FOUR FRANCHISES AT A CROSSROADS: PART 4
This week, we’re taking a look at four major trilogies from this decade that are looking to add a fourth film despite substantial challenges — not least among those challenges the skepticism of moviegoers who may wonder whether some of these Hollywood vehicles are running on empty. You can find the other three installments of the series right here.
“Pirates of the Caribbean“
The story so far: Back in 2003, in the months before the release of the first “Pirates of the Caribbean” film, few observers thought the venture was seaworthy. It was a $135-million movie based on a Disneyland ride — a crass approach to filmmaking that had given the world the furry failure of “The Country Bears” just a year earlier. The movie was also a pirate film — a genre that went out of style in Errol Flynn’s lifetime and produced the cringe-worthy flop “Cutthroat Island” less than a decade earlier. The star, meanwhile, was Johnny Depp, an actor who had proved himself too quirky for the American moviegoing public (he had starred in only one film, “Sleepy Hollow,” that topped $100 million in U.S. box office). On paper, it looked like madness, but, of course, it turned out to be a treasure map. Depp’s bleary rogue, Jack Sparrow, would become a signature character in modern popcorn-film history (and earn Depp an Academy Award nomination) while director Gore Verbinski tapped into a rollicking mix of adventure, supernatural thrills and comedy. The first film pulled in $654 million worldwide. The sequel did even better — it’s $1.06 billion worldwide made it the highest-grossing film of 2006. A third film in 2007 brought in $961 million. A fourth installment, “Pirates of the Caribbean: On Stranger Tides,” is due in 2011.
The challenge:There are plenty. The first film was fresh, fun and unexpected, but the franchise started to get creaky as soon as it came back for a second voyage. The third film was oddly long and labored — didn’t this franchise start as a swashbuckling lark? — and left critics sounding as though they’d found a drowning victim in the theater aisle. Claudia Puig of USA Today called it a “bloated, overwrought and convoluted three-hour misfire.” Still, money was made, and Disney wanted to keep this ship afloat, so a new approach was taken with this fourth film: The studio secured the rights to “On Stranger Tides,” a 1987 novel by fantasy author Tim Powers that weaves a tale of pirates, voodoo and the fountain of touth, making this the first adapted work in the series. That move was made (presumably) to save the next film from the loopy and confusing plot threads of the last installment. That’s all to the good, but there’s also the question of who will replace Verbinski, who decided that after three films it was time to go ashore. Rob Marshall (“Chicago“) is the name that is everywhere, but his hiring has not been publicly confirmed by the studio as I type this. Really, though, the more pressing worry: What would “Pirates” do if its jolly anti-hero Jack Sparrow decided at this late date to abandon ship?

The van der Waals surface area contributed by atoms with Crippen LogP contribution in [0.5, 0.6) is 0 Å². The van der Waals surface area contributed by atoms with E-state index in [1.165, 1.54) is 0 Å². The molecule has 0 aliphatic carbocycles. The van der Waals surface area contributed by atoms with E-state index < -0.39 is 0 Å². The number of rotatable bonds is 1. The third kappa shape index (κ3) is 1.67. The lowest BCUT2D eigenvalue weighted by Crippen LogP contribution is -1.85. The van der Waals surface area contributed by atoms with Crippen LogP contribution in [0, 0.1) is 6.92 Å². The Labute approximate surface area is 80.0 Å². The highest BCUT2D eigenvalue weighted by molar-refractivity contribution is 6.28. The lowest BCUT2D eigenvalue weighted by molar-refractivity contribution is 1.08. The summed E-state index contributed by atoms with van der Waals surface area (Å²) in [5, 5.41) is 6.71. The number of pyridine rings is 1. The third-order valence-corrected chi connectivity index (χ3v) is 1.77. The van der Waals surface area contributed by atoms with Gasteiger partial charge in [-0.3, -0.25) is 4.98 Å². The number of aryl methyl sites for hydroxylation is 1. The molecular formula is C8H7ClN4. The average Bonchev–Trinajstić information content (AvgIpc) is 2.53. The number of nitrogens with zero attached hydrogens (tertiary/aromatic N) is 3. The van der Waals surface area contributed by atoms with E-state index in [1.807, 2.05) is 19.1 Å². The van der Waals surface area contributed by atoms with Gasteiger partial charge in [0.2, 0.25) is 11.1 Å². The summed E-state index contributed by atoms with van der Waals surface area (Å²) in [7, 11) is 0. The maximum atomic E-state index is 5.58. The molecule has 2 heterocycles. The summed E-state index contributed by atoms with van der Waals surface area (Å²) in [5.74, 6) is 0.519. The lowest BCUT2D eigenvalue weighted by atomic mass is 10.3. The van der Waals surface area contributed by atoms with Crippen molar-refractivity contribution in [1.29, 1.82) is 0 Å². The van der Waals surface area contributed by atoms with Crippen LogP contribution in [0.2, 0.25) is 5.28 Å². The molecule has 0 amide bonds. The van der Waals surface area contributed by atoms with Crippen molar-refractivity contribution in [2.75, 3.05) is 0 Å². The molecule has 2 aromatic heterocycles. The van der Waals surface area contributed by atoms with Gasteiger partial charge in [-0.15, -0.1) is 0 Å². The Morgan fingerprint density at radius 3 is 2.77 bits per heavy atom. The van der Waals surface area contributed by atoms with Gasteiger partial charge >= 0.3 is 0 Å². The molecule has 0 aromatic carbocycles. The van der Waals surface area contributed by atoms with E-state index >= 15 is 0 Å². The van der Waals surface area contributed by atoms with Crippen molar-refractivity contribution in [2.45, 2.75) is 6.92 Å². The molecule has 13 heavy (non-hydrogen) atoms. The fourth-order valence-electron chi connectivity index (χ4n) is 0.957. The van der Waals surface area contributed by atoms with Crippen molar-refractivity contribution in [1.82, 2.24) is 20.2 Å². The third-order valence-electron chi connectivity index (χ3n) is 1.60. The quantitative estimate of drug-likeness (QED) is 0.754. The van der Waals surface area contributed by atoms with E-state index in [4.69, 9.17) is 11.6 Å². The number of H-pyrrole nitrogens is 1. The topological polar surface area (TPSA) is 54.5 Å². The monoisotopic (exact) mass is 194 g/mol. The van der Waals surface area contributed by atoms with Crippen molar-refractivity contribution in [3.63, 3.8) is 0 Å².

The status: The plan is to start filming in the spring (that according to an MTV interview with costar Geoffrey Rush). The venture got off to a sunny start when Depp, proving himself a real trouper, showed up at a Disney convention in Anaheim in his full Sparrow costume and makeup to promote the film. Depp and Dick Cook, the longtime Disney studio executive who was a key player in the “Pirates” franchise, smiled, hugged and mugged for the cameras and fans. Then, just days later, Cook was kicked to the curb by his corporate bosses. Depp, in an interview with Claudia Eller of the Los Angeles Times, said he was “shocked and very sad” and admitted that there was “a crack in my enthusiasm” for the planned “Pirates” sequel.
The prediction: Depp is in an interesting spot here. He does a lot of work with Disney (“Alice in Wonderland” is now in post-production, and Disney officials say the “Lone Ranger” project is still out there on the horizon line) and I would imagine that, contractually, it would be very difficult for him to walk away from “Pirates” at this point too. (If he does walk away, it would be a thunderbolt announcement that would fracture his relations with the studio and cause a great deal of embarrassment for Disney CEO Bob Iger, the fellow who pushed Cook out onto the plank.) Depp showed himself to be a team player by dressing up as Sparrow for the aforementioned promotional event, but he also flashed his maverick spirit by publicly siding with the long-gone Cook. From my vantage point, that suggests he might honor his commitment to a fourth “Pirates” voyage and then set sail in a new direction.
— Geoff Boucher
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Photos: From top, Johnny Depp and Orlando Bloom lead the way in “Pirates of the Caribbean.” Credit: Walt Disney Studios. Johnny Depp and Dick Cook. Credit: Walt Disney Studios. Johnny Depp portrait. Credit: Liz O. Baylen / Los Angeles Times